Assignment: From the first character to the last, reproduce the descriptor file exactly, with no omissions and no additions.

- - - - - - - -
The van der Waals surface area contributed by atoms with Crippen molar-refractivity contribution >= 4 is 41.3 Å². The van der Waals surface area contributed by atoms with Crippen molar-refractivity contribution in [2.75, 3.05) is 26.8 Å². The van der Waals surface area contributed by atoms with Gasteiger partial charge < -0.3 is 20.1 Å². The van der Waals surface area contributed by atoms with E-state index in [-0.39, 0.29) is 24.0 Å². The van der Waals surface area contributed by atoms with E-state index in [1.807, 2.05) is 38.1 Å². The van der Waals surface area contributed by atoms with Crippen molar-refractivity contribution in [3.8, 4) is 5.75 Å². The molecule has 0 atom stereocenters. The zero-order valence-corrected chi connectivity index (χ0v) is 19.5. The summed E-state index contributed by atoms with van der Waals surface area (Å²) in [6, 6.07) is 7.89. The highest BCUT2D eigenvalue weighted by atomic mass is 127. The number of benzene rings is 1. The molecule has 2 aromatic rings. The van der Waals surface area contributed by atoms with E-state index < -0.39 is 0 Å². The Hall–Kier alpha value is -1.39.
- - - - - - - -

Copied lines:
The van der Waals surface area contributed by atoms with Crippen molar-refractivity contribution >= 4 is 41.3 Å². The van der Waals surface area contributed by atoms with Crippen molar-refractivity contribution in [2.75, 3.05) is 26.8 Å². The van der Waals surface area contributed by atoms with Gasteiger partial charge < -0.3 is 20.1 Å². The van der Waals surface area contributed by atoms with E-state index in [-0.39, 0.29) is 24.0 Å². The van der Waals surface area contributed by atoms with E-state index in [1.807, 2.05) is 38.1 Å². The van der Waals surface area contributed by atoms with Crippen molar-refractivity contribution in [3.8, 4) is 5.75 Å². The molecule has 0 atom stereocenters. The zero-order valence-corrected chi connectivity index (χ0v) is 19.5. The summed E-state index contributed by atoms with van der Waals surface area (Å²) in [6, 6.07) is 7.89. The highest BCUT2D eigenvalue weighted by atomic mass is 127. The number of benzene rings is 1. The molecule has 2 aromatic rings. The van der Waals surface area contributed by atoms with E-state index < -0.39 is 0 Å². The Hall–Kier alpha value is -1.39.